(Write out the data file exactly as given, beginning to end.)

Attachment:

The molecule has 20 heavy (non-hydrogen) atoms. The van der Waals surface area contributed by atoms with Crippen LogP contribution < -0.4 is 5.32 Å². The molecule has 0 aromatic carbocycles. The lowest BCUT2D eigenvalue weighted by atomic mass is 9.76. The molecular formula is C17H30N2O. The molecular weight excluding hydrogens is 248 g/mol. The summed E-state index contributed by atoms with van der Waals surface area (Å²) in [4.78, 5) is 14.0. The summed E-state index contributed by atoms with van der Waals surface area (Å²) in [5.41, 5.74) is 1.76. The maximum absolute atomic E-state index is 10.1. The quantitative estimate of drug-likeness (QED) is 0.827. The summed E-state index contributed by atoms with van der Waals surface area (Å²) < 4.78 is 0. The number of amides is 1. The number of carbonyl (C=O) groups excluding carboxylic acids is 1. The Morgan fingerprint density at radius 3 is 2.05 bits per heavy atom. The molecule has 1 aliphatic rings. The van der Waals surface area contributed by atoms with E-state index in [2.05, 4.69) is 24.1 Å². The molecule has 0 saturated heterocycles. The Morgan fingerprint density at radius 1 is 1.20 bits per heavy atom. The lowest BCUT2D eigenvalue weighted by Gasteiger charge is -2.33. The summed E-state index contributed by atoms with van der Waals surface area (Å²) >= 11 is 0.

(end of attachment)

The molecule has 20 heavy (non-hydrogen) atoms. The van der Waals surface area contributed by atoms with Crippen LogP contribution < -0.4 is 5.32 Å². The molecule has 0 aromatic carbocycles. The lowest BCUT2D eigenvalue weighted by atomic mass is 9.76. The molecular formula is C17H30N2O. The molecular weight excluding hydrogens is 248 g/mol. The summed E-state index contributed by atoms with van der Waals surface area (Å²) in [4.78, 5) is 14.0. The summed E-state index contributed by atoms with van der Waals surface area (Å²) in [5.41, 5.74) is 1.76. The maximum absolute atomic E-state index is 10.1. The quantitative estimate of drug-likeness (QED) is 0.827. The summed E-state index contributed by atoms with van der Waals surface area (Å²) < 4.78 is 0. The number of amides is 1. The number of carbonyl (C=O) groups excluding carboxylic acids is 1. The Morgan fingerprint density at radius 3 is 2.05 bits per heavy atom. The molecule has 1 aliphatic rings. The van der Waals surface area contributed by atoms with E-state index in [2.05, 4.69) is 24.1 Å². The molecule has 0 saturated heterocycles. The Morgan fingerprint density at radius 1 is 1.20 bits per heavy atom. The lowest BCUT2D eigenvalue weighted by Gasteiger charge is -2.33. The summed E-state index contributed by atoms with van der Waals surface area (Å²) >= 11 is 0.